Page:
Unlike other Hot Topics, I have few suggestions to offer here nor good answers to the questions I’ve raised. But I believe it is absolutely central to the challenges of our field. Until someone who makes a silly public statement about volunteers is corrected by the media or by a political leader, the misinformation will continue. Until it becomes important for any sort of application to list and describe one’s community service as well as one’s employment history, the public will continue to think these are done by two separate groups. Until organizations feel compelled to record and report the contributions of time and talent with the same attention as they report the contributions of cash, volunteering will be seen as “nice” but marginal.

Why do you think the stereotypes persist?

Why do you think our past efforts have failed to change the misperceptions?

Is there something we can do about it?

Responses from Readers

Posted on 18 August 2005 by Carolyn, HFHGI, Asst. Volunteer Coordinator, Indianapolis IN USA
Having heard this NPR segment I thought the statement was you "could not ensure volunteers" meaning that for the length and work that was to take place for his display he did not believe that they could secure dedicated volunteers that they could rely on.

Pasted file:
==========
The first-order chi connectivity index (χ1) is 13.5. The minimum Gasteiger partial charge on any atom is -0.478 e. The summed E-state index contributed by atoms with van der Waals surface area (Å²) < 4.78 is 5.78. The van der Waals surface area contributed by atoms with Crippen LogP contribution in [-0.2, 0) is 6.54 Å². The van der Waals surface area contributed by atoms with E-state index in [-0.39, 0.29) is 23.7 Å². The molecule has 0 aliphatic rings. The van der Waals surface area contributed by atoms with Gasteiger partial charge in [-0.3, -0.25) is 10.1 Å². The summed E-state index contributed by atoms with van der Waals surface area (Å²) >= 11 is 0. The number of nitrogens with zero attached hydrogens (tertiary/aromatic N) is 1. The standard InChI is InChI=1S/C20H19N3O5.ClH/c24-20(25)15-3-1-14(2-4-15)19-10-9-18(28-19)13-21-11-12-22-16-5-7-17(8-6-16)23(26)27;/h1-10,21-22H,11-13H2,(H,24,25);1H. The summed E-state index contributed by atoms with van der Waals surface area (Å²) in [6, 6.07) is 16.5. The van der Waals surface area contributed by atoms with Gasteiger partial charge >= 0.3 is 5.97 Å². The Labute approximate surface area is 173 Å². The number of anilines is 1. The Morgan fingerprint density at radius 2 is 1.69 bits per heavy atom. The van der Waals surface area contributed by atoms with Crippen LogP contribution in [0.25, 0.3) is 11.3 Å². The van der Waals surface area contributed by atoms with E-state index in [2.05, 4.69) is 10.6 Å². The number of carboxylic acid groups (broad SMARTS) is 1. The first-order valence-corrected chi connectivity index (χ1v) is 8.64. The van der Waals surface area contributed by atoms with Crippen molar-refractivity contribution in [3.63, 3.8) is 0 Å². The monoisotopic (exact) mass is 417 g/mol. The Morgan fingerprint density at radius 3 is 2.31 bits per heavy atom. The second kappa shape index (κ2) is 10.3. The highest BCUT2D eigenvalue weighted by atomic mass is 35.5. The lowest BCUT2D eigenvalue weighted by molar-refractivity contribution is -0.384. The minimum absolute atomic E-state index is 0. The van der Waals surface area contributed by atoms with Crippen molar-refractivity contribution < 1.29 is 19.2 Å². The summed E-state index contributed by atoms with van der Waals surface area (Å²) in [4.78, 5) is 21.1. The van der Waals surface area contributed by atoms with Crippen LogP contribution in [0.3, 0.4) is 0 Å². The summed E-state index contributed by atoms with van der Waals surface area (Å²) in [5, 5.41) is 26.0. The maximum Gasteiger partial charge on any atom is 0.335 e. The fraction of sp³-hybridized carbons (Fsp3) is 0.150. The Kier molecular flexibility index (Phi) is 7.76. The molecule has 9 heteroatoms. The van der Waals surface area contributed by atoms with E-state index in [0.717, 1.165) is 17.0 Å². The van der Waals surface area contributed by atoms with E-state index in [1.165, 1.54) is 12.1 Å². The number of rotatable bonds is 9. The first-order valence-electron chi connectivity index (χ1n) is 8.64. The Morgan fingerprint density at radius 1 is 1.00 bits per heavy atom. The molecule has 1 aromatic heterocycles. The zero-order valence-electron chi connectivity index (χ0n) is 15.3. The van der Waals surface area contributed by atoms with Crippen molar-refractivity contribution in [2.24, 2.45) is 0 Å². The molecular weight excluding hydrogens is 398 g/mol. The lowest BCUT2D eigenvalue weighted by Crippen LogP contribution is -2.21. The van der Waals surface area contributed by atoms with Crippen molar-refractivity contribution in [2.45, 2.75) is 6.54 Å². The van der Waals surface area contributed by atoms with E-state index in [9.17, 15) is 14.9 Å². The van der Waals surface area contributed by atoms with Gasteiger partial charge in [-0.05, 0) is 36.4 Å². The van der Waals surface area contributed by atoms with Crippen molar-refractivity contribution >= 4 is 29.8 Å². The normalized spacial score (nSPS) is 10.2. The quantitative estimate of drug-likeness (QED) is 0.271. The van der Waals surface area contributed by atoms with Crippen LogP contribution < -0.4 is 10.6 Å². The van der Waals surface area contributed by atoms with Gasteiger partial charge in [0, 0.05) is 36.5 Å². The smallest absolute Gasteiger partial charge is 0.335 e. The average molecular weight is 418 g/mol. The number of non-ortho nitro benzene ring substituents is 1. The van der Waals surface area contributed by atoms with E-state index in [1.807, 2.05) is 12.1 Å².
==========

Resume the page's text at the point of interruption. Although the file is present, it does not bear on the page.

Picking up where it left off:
As to insurance we all know from the previous response that this is a flawed statement. I however took the statement to mean that volunteers were generally unreliable and not capable of committing to the task, which of course is ludicrous.

Submitted on 18 March 2005 by Mary Williams, Suncoast Communities Blood Bank, Volunteer Coordinator, Sarasota, FL USA
Habitat for Humanity insures its volunteers and they are the third largest home builder in the world! Accordia and Chubb are the names of the Habitat insurance carriers.

Submitted on 28 February 2005 by Gerald  (Jerry) Pannozzo, CVA, Lutheran Medical Center, New York Methodist Hospital, Grant Coordinator, Program Coordinator, New York, NY
Your hot topic got me thinking on this sunny Sunday afternoon ­ last day for the “Gates” installation in our Central Park.  The perception of “volunteer” is a gray area due to a number of factors.  There are great programs with volunteers trained to staff suicide hotlines, rape centers, hospices, etc. ­ challenging assignments.  However, the message the public hears includes alternative sentencing (instead of incarceration or a fine); schools mandating students to complete community service hours (that sometimes don’t even cover the hours required for the interview, orientation and training process); or the stipends issue (AmeriCorp, etc. -- which can be perceived as “cheap labor”).  Don’t get me wrong, I’m not diminishing the value of any of these volunteers ­ I’m talking about the politicians, corporations and publics perception.  This “perception issue” might have contributed to the statement made by the artists related to the insurance issue.